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Intro to Nuclear Chemistry. Chemistry. http://www.chem.orst.edu/graduate/pics/Reactor.jpg. How does a subatomic particle cause damage to human tissue?. http://studentsagainstclimatechange.blogspot.com/2007/12/final-exchange-with-donna-dillman-after.html. Isotopes of Carbon.

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intro to nuclear chemistry

Intro to NuclearChemistry

Chemistry

http://www.chem.orst.edu/graduate/pics/Reactor.jpg

how does a subatomic particle cause damage to human tissue
How does a subatomic particle cause damage to human tissue?

http://studentsagainstclimatechange.blogspot.com/2007/12/final-exchange-with-donna-dillman-after.html

radioactive isotopes
Radioactive Isotopes
  • Isotopes of certain unstable elements that spontaneously emit particles and energy from the nucleus.
  • Henri Beckerel 1896 accidentally observed radioactivity of uranium salts that were fogging photographic film.
  • His associates were Marie and Pierre Curie.
marie curie a pioneer of radioactivity
Marie Curie a Pioneer of Radioactivity
  • Winner of 1903 Nobel Prize for Physics with Henri Becquerel and her husband, Pierre Curie.
  • Winner of the 1911 Nobel Prize for Chemistry.
  • 1898 discovered the elements polonium and radium.
alpha decay
Alpha Decay

Emission of alpha particles a :

  • helium nuclei
  • two protons and two neutrons
  • charge +2e 
  • can travel a few inches through air
  • can be stopped by a sheet of paper, clothing.
alpha decay1
Alpha Decay

Uranium Thorium

alpha decay2
Alpha Decay

http://education.jlab.org/glossary/alphadecay.gif

beta decay
Beta Decay
  • Beta particles b: electrons ejected from the nucleus when neutrons decay

n -> p+ +b-

  • Beta particles have the same charge and mass as "normal" electrons.
  • Can be stopped by aluminum foil or a block of wood.
beta decay1
Beta Decay

Thorium Protactinium

gamma decay
Gamma Decay
  • Gamma radiation g : electromagnetic energy that is released. 
  • Gamma rays are electromagnetic waves.
  • They have no mass.
  • Gamma radiation has no charge.
    • Most Penetrating, can be stopped by 1m thick concrete or a several cm thick sheet of lead.
examples of radioactive decay
Examples of Radioactive Decay

Alpha Decay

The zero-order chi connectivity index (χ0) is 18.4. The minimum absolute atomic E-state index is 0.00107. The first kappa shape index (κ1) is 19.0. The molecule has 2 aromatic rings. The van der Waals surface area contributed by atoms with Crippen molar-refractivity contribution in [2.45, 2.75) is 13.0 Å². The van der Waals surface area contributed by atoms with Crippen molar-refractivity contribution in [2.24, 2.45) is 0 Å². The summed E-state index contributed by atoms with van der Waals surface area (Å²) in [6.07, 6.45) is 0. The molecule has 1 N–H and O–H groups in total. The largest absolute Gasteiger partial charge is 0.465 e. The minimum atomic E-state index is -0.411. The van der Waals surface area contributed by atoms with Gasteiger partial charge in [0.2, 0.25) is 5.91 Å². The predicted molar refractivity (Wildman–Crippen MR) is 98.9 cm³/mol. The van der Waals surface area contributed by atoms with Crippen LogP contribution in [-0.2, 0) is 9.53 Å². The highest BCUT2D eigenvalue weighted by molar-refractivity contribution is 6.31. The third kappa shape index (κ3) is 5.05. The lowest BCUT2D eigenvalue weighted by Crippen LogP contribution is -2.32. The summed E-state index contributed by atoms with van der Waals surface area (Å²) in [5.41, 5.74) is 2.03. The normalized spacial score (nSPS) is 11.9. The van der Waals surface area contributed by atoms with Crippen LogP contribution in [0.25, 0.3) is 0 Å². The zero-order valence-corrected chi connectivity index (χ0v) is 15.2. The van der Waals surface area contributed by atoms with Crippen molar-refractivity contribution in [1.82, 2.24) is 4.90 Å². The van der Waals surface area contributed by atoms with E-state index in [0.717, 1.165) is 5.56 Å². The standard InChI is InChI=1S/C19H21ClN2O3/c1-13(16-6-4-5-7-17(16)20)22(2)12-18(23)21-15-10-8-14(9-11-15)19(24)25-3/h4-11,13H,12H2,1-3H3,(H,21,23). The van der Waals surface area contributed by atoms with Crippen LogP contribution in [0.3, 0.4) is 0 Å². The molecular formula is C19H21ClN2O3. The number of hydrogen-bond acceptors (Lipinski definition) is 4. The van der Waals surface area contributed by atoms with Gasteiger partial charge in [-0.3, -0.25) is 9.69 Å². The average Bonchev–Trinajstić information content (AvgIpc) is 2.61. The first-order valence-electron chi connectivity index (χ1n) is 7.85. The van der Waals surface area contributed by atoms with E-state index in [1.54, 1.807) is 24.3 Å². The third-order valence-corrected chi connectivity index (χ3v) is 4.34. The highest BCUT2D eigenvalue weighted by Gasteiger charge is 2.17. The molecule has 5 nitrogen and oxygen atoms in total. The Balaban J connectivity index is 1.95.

Po  Pb + He

Beta Decay p n + e

n  p + e

C  N + e

Gamma Decay

Ni  Ni + g

(excited nucleus)

radioactive half life t 1 2
Radioactive Half-Life (t1/2 ):
  • The time for half of the radioactive nuclei in a given sample to undergo decay.
common radioactive isotopes
Common Radioactive Isotopes

Isotope Half-Life Radiation Emitted

Carbon-14 5,730 years b, g

Radon-222 3.8 days a

Uranium-235 7.0 x 108 years a, g

Uranium-238 4.46 x 109 years a

radioactive half life
Radioactive Half-Life
  • After one half life there is 1/2 of original sample left.
  • After two half-lives, there will be

1/2 of the 1/2 = 1/4 the original sample.

example
Example

You have 100 g of radioactive C-14. The half-life of C-14 is 5730 years.

  • How many grams are left after one half-life? Answer:50 g
  • How many grams are left after two half-lives?
problem
Problem

A sample of 3x107 Radon atoms are trapped

in a basement that is sealed. The half-life of

Radon is 3.83 days. How many radon atoms

are left after 31 days?

answer:1.2x105 atoms

energy in nuclear reactions
Energy in Nuclear Reactions
  • There is a tremendous amount of energy stored in nuclei.
  • Einstein’s famous equation, E = mc2, relates directly to the calculation of this energy.
  • In chemical reactions the amount of mass converted to energy is minimal.
  • However, these energies are many thousands of times greater in nuclear reactions.
nuclear fission
Nuclear Fission
  • How does one tap all that energy?
  • Nuclear fission is the type of reaction carried out in nuclear reactors.
nuclear fission1
Nuclear Fission
  • Bombardment of the radioactive nuclide with a neutron starts the process.
  • Neutrons released in the transmutation strike other nuclei, causing their decay and the production of more neutrons.
  • This process continues in what we call a nuclear chain reaction.
nuclear fission2
Nuclear Fission
  • If there are not enough radioactive nuclides in the path of the ejected neutrons, the chain reaction will die out.
  • Therefore, there must be a certain minimum amount of fissionable material present for the chain reaction to be sustained: Critical Mass.
nuclear reactors
Nuclear Reactors

In nuclear reactors the heat generated by the reaction is used to produce steam that turns a turbine connected to a generator.

nuclear reactors1
Nuclear Reactors
  • The reaction is kept in check by the use of control rods.
  • These block the paths of some neutrons, keeping the system from reaching a dangerous supercritical mass.
nuclear fusion
Nuclear Fusion
  • Fusion would be a superior method of generating power.
  • It occurs when small nuclei combine – releasing much more energy than fission.
    • The products of the reaction are not radioactive.
    • The material must be in the plasma state at several million kelvins.
    • Tokamakapparati, using magnetic fields to heat the material, show promise for carrying out these reactions.